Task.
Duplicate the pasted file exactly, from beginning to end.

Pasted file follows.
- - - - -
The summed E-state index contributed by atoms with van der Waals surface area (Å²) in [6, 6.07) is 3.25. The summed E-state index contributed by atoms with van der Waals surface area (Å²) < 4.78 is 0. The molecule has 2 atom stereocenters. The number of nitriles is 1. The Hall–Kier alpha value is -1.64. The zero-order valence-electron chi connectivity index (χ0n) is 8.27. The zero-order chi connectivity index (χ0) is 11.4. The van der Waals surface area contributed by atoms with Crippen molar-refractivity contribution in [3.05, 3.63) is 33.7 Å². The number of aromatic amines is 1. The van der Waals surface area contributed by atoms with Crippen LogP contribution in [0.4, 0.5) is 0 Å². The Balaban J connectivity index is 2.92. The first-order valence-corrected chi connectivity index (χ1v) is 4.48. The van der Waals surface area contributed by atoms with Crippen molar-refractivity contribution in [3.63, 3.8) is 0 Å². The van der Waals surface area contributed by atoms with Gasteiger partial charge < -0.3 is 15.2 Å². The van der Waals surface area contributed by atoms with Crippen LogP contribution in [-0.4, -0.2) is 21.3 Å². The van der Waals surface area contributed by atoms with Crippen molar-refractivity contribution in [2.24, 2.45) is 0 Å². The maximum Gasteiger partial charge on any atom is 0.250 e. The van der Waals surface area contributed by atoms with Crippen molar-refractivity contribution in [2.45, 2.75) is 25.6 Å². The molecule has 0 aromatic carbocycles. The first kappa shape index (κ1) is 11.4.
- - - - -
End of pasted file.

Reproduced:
The summed E-state index contributed by atoms with van der Waals surface area (Å²) in [6, 6.07) is 3.25. The summed E-state index contributed by atoms with van der Waals surface area (Å²) < 4.78 is 0. The molecule has 2 atom stereocenters. The number of nitriles is 1. The Hall–Kier alpha value is -1.64. The zero-order valence-electron chi connectivity index (χ0n) is 8.27. The zero-order chi connectivity index (χ0) is 11.4. The van der Waals surface area contributed by atoms with Crippen molar-refractivity contribution in [3.05, 3.63) is 33.7 Å². The number of aromatic amines is 1. The van der Waals surface area contributed by atoms with Crippen LogP contribution in [0.4, 0.5) is 0 Å². The Balaban J connectivity index is 2.92. The first-order valence-corrected chi connectivity index (χ1v) is 4.48. The van der Waals surface area contributed by atoms with Crippen molar-refractivity contribution in [3.63, 3.8) is 0 Å². The van der Waals surface area contributed by atoms with Gasteiger partial charge < -0.3 is 15.2 Å². The van der Waals surface area contributed by atoms with Crippen LogP contribution in [-0.4, -0.2) is 21.3 Å². The van der Waals surface area contributed by atoms with Crippen molar-refractivity contribution in [2.24, 2.45) is 0 Å². The maximum Gasteiger partial charge on any atom is 0.250 e. The van der Waals surface area contributed by atoms with Crippen molar-refractivity contribution in [2.45, 2.75) is 25.6 Å². The molecule has 0 aromatic carbocycles. The first kappa shape index (κ1) is 11.4.